Because the best marketers deserve great content.
The Business Case for Centralized Marketing Technology
Today, 50% of enterprise technology investment outside of IT is estimated to come from marketing. And as marketing executives and agencies continue to adopt a “campaign plus sustain” model, marketing’s role as a technology buyer and integrator has become more important than ever. Channels are faster and more diverse, teams need to manage and respond to greater volumes of data, dialogue and documents, and customers are demanding more value for their attention. In this environment, software is no longer just the business infrastructure that stores leads or triggers emails; technology has become a driving force behind strategy, content creation, brand identity and creativity. Implementing the wrong software can compound existing problems for workflow-challenged teams, forcing economic and technical buyers to evaluate not only features, but also a vendors’s flexibility, stability, capacity to scale, and API openness.
This week’s new Forrester Research report by Ryan Skinner, “Build The Case For Content Marketing On Efficiency, Differentiation, And Granular Metrics,” makes an even stronger case for why CMOs and Digital VPs need to consolidate social, email and other channels into a “single system story” to capture operating efficiencies, brand differentiation and a better multi-touch customer experience. With a centralized marketing technology stack, executives can build roadmaps and processes that connect ideas, communications and customer experience data so each informs the other.
Overall, Forrester highlights three key business benefits from moving to a more centralized marketing architecture:
1. Better resource efficiency and team alignment
By centralizing scattered content marketing activities across different teams, marketing leaders can enforce more consistency and data integrity around a shared strategic vision and brand voice. The social media team should store their artwork and resources in the same system as the blog editorial team, just as it makes sense for creative and media agencies to collaborate in one tool with a shared calendar, asset library and analytics. This reduces duplicate work, improves knowledge and content transfer across different groups and regions, and reduces unnecessary budget spend on narrow point solutions. By transforming marketing organization from producers and project managers of many ad hoc projects to a single content marketing unit, marketing leaders can generate major cost savings, as our global work with Unilever has proven.
2. Systematic content marketers make customers happier
People look for content that appeals to them and fulfills a need. Whether that need is entertainment or education, research shows consumers evaluate content based on objective quality far more than whether or not it was created by a brand. When marketing can build a consolidated and highly personalized view of how a customer experiences its offerings across mobile, web, retail, email and social, it allows the brand to deliver that customer more relevant, helpful content, day-to-day and throughout their buying journey. However, this level of unified customer insight isn’t possible without a central marketing system of record, where your analytics sync with your CRM, and your creatives can act on the same data as your SEO manager.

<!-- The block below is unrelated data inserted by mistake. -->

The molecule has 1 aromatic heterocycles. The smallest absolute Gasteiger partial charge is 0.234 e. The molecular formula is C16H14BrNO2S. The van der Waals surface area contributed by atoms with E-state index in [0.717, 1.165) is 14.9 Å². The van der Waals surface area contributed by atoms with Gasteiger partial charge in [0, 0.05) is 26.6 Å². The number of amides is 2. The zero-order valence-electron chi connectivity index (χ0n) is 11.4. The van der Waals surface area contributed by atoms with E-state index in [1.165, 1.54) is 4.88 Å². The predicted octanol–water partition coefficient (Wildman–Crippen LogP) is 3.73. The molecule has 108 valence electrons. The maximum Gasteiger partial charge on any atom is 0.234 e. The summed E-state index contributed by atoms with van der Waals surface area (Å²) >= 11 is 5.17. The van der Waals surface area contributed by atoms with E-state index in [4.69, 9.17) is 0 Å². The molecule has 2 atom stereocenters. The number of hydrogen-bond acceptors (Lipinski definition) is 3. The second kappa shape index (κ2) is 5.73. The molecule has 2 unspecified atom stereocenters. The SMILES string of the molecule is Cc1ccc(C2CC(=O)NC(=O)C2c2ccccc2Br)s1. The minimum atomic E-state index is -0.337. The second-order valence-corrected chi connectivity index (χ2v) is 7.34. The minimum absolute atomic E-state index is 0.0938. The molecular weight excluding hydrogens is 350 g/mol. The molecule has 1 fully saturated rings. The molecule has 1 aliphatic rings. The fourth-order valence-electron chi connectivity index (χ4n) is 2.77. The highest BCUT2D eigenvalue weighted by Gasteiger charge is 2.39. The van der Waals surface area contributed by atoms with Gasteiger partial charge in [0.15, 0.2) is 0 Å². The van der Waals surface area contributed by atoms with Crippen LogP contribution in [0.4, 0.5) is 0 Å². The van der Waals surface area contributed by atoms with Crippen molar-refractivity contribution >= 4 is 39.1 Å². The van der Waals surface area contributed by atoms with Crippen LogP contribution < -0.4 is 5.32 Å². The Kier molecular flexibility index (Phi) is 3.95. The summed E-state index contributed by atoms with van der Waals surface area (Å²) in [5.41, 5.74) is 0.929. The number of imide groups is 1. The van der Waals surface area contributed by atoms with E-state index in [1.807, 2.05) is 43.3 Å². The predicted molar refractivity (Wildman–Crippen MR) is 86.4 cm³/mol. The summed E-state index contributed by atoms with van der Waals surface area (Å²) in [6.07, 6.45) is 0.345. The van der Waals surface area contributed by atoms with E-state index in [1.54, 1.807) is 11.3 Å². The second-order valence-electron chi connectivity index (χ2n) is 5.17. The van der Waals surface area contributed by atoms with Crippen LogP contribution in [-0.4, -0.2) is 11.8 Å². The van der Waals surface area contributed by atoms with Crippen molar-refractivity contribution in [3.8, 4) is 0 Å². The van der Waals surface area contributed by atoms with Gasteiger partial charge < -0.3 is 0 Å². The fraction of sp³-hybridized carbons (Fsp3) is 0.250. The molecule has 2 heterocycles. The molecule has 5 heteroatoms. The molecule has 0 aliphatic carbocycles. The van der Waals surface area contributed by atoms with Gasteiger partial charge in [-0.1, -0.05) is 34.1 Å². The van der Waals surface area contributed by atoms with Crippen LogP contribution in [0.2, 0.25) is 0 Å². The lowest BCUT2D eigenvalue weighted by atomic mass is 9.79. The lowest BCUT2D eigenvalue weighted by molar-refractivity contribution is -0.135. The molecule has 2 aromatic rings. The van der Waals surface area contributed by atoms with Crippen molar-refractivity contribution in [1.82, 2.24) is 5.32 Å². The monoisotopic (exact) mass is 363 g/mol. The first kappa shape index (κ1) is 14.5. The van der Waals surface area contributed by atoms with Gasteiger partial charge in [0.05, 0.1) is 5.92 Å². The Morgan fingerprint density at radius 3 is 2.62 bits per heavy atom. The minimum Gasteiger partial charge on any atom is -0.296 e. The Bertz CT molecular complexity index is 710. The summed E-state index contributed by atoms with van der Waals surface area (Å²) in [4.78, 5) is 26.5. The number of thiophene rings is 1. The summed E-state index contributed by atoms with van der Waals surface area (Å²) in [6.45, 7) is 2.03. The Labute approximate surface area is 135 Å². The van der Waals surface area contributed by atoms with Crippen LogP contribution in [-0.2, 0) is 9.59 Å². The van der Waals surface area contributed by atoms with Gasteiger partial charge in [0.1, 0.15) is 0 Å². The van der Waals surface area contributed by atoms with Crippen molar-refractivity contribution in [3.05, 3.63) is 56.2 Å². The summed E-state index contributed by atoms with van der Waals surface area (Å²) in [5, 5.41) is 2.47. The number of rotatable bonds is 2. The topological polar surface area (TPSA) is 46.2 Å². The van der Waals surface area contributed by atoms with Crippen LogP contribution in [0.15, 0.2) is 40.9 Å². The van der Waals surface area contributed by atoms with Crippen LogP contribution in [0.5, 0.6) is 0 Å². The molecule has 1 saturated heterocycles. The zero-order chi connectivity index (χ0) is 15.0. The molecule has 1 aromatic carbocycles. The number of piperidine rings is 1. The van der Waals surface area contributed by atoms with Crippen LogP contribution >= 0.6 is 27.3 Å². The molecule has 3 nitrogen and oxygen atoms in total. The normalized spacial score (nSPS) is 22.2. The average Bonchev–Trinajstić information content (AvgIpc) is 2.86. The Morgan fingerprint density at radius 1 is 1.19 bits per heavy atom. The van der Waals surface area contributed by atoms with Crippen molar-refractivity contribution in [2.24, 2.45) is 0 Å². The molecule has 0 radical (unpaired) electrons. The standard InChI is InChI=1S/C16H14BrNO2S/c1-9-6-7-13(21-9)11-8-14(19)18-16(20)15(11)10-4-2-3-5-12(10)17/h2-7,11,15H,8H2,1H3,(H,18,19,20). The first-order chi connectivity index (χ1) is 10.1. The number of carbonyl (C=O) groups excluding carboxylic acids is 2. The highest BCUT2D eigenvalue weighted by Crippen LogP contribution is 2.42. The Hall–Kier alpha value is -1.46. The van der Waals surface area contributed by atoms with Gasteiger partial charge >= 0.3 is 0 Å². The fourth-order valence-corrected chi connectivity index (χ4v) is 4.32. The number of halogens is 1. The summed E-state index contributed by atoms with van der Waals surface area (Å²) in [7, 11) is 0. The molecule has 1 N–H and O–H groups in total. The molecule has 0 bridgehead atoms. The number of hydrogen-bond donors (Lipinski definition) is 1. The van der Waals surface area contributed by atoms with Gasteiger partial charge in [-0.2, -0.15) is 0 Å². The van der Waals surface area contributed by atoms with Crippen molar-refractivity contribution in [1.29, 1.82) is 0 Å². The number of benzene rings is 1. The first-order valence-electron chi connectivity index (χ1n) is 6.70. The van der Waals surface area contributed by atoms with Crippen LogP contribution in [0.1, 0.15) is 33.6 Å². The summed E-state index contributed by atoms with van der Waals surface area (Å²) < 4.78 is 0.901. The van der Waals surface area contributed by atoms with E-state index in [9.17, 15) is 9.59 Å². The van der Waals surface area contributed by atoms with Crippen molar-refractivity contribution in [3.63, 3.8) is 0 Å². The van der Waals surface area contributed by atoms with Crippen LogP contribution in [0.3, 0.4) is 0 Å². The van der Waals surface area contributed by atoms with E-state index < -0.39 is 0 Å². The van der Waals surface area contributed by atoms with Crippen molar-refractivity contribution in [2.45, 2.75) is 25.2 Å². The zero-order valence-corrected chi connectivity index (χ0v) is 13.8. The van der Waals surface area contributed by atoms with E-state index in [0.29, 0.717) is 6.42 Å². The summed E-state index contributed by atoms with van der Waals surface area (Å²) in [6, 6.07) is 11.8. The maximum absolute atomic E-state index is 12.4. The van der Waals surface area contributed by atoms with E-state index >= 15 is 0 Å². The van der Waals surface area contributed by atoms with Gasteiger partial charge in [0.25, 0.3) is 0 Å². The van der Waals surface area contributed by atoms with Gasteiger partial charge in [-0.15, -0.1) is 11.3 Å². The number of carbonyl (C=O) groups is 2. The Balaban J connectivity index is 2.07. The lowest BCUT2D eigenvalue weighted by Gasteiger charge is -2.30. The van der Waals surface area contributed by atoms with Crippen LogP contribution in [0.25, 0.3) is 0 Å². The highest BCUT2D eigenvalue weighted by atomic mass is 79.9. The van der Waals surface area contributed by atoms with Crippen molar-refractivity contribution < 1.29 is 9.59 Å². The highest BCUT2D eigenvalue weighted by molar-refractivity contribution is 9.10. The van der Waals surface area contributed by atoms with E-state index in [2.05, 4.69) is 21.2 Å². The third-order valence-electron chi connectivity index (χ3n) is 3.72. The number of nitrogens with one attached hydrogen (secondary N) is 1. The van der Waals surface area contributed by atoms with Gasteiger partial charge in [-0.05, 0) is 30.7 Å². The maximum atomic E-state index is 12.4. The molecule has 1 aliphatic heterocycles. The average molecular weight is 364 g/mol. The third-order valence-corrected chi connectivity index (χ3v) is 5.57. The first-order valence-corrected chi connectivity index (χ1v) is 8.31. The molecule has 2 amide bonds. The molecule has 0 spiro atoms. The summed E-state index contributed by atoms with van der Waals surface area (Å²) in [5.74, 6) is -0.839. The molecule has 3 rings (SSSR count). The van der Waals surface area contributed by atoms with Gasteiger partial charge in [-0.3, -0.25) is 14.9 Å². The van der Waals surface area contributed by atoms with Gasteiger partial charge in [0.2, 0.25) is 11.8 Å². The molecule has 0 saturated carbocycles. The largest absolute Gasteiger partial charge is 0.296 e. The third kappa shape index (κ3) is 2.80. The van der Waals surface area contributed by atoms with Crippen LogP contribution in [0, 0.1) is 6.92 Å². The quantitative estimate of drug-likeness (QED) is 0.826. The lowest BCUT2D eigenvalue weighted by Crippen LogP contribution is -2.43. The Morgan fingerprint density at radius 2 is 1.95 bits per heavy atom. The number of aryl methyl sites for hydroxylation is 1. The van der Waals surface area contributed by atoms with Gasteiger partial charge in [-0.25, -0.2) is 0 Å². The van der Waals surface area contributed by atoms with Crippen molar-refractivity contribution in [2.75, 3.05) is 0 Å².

The benefits of centralized technology extend to paid media as well. As Forrester notes, “marketers who move with the trend toward pull-based experiences [also] achieve better results from their media spending.” A standardized, streamlined system for producing and planning exceptional creative is the foundation of effective advertising.
3. Content marketing scale generates ROI
Content marketing is an economies of scale game where brands don’t have the luxury of short-changing quantity or quality. Whether you measure the success of your content marketing in terms of social following, shopping cart conversions, leads, app installs or another metric, a key long-term priority should be developing an audience that provides consistent distribution and commercial benefit relative to the marginal cost of supplying them new content. According to Hubspot, companies that blog 15 or more times per month get 500% more website traffic than companies that don’t blog, while best-in-class content marketing organizations save over $14 dollars on every new customer acquired. Get your audience to scale, fine tune the conversion engine and the ROI will come.
Scale is, again, a place where technology and process standardization play a key role. Centralized technology provides automation, efficiency and consistency, exactly what marketing leaders need to see their efforts become more global, multi-channel and systematic. With the right technology in place, marketers and agencies can focus on their art while the system supports the science.
Recently, Julie Fleischer, Kraft’s Head of Content, Data, and Media noted her brand sees four times better return on investment from content marketing than targeted advertising at a scale of 1.1 billion annual impressions. In another example, General Electric’s social video sendup of a classic TV infomercial starring Jeff Goldblum earned over 700,000 views in its first 48 hours on YouTube, while the light bulb the video was promoting sold out on Home Depot’s site in three days. Rather than spending money on paid distribution, GE just produced a genuinely entertaining video and let viewers do the rest.
A traditional marketing organization might hope to hit that type of marketing home run once or twice. An organization like GE that systematizes its marketing efforts with centralized technology considers that level of performance the new standard.